The liquidation sales at Nordstrom stores across Canada will begin Tuesday.
Investment firms have become the biggest new buyers of U.S. homes — a trend that could make home ownership more difficult for average families.
The idea of big investors buying single-family homes to rent them out is “just in its infancy” in Canada, but is worth watching, according to the president of one of this country’s largest real estate firms. Some advocacy groups fear families can’t compete against money managers with billions in assets.
As interest rates rise and property prices fall across much of North America, deep-pocketed investors such as hedge funds, private equity giants and pension managers are hunting for stable assets to offset inflation and volatile stock markets, according to market observers.
In the first quarter of 2022, investors made up a record 28 per cent of U.S. single-family home sales, according to a report published in June by the Harvard Joint Center for Housing Studies, compared to less than 20 per cent a year earlier.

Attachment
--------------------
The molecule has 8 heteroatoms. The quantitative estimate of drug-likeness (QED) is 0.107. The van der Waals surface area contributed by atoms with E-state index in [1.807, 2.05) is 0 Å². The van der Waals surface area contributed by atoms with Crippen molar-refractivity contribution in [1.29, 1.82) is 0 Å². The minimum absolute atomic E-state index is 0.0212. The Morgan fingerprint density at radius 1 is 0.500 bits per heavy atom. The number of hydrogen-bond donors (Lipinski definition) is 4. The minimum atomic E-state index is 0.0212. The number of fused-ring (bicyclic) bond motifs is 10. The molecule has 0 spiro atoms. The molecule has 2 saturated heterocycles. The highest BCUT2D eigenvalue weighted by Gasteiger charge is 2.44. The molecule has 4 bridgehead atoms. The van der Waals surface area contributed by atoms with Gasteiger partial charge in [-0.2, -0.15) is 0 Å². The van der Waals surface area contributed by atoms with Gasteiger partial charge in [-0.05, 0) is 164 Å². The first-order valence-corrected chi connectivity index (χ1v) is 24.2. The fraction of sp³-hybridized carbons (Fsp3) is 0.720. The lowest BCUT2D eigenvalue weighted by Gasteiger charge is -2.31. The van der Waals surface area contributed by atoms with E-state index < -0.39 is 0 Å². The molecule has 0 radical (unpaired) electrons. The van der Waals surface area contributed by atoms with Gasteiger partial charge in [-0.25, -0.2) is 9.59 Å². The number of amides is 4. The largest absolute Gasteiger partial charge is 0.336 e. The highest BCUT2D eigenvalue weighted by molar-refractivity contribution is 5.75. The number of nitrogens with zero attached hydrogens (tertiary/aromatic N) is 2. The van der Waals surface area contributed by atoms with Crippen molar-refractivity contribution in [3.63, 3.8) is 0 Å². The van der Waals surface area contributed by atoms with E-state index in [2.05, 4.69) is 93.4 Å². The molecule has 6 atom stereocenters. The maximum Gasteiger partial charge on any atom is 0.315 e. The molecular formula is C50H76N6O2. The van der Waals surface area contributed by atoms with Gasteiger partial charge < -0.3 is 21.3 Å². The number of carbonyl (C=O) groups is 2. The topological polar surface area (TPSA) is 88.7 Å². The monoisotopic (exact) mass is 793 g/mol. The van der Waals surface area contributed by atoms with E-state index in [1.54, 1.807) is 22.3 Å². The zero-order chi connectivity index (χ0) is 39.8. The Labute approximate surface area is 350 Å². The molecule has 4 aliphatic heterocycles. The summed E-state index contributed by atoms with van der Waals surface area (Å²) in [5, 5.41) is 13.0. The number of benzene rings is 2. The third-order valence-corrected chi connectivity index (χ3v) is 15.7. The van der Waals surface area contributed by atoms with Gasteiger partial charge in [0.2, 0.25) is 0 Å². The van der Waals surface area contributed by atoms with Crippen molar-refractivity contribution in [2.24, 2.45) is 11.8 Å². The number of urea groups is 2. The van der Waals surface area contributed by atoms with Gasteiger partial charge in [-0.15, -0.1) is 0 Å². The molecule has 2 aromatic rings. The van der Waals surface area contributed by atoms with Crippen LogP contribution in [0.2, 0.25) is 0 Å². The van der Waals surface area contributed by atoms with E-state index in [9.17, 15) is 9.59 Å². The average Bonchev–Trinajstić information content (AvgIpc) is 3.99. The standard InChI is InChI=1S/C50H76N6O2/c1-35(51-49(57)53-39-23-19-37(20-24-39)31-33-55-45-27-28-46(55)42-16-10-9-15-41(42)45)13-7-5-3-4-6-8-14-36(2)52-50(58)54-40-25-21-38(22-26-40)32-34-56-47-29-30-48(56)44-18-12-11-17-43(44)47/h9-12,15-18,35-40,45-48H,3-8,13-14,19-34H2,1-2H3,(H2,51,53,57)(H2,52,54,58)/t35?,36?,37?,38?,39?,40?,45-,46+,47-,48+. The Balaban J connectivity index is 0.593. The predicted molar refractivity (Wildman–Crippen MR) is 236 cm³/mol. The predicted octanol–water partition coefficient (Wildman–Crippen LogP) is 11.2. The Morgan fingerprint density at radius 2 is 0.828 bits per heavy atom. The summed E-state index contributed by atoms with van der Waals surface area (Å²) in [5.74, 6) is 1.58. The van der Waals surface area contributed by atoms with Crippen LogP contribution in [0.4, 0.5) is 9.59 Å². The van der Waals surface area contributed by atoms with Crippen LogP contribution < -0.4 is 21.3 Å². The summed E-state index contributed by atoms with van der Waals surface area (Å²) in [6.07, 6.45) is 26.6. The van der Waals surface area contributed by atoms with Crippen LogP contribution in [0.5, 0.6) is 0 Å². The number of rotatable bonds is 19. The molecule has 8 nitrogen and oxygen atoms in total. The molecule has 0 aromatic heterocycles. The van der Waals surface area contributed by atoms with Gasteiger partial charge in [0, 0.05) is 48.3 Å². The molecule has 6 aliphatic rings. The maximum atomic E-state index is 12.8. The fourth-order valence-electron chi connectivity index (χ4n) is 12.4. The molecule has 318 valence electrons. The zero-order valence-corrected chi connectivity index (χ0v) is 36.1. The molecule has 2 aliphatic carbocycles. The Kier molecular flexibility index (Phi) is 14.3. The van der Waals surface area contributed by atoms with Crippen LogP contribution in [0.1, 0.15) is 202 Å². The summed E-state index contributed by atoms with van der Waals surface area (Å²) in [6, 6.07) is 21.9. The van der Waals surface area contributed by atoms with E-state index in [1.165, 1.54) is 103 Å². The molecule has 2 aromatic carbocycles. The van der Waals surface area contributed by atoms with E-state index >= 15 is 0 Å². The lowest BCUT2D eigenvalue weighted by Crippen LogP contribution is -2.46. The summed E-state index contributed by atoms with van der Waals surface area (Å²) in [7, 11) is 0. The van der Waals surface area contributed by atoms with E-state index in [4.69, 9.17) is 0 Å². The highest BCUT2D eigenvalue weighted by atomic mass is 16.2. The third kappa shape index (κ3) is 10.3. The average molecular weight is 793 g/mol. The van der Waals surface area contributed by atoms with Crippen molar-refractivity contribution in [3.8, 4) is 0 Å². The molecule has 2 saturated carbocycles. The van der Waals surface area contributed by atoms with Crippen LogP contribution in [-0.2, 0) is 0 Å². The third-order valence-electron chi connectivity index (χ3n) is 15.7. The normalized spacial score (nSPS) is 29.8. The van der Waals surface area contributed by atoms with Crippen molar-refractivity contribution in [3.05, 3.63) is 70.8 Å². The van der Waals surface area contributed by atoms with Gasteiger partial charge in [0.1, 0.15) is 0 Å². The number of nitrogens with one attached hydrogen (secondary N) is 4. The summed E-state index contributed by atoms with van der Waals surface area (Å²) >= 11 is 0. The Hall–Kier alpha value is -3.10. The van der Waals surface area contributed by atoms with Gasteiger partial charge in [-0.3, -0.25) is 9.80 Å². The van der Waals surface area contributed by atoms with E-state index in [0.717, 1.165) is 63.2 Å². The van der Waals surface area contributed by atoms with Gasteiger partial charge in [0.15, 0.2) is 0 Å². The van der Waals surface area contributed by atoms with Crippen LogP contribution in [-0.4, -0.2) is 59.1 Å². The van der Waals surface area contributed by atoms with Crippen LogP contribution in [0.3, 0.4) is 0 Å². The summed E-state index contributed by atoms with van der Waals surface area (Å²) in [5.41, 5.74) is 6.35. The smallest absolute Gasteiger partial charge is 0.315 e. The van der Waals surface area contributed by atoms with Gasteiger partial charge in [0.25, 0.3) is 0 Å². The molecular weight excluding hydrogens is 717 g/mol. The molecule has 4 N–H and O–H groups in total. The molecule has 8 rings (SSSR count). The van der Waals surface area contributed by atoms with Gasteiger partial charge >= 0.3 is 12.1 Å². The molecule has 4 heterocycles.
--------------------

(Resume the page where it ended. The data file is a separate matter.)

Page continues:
“Investors bought a larger share of America’s homes than ever before,” noted a separate report from the real estate firm Redfin.
The trend of money managers buying single-family homes to rent out is “a new phenomenon” for the Canadian market, said Christopher Alexander, president of ReMax Canada. He thinks the notion could catch on here as it has south of the border, especially given recent price declines.
“The lower you can buy as an investor, the higher the chance of selling high,” Alexander said in an interview.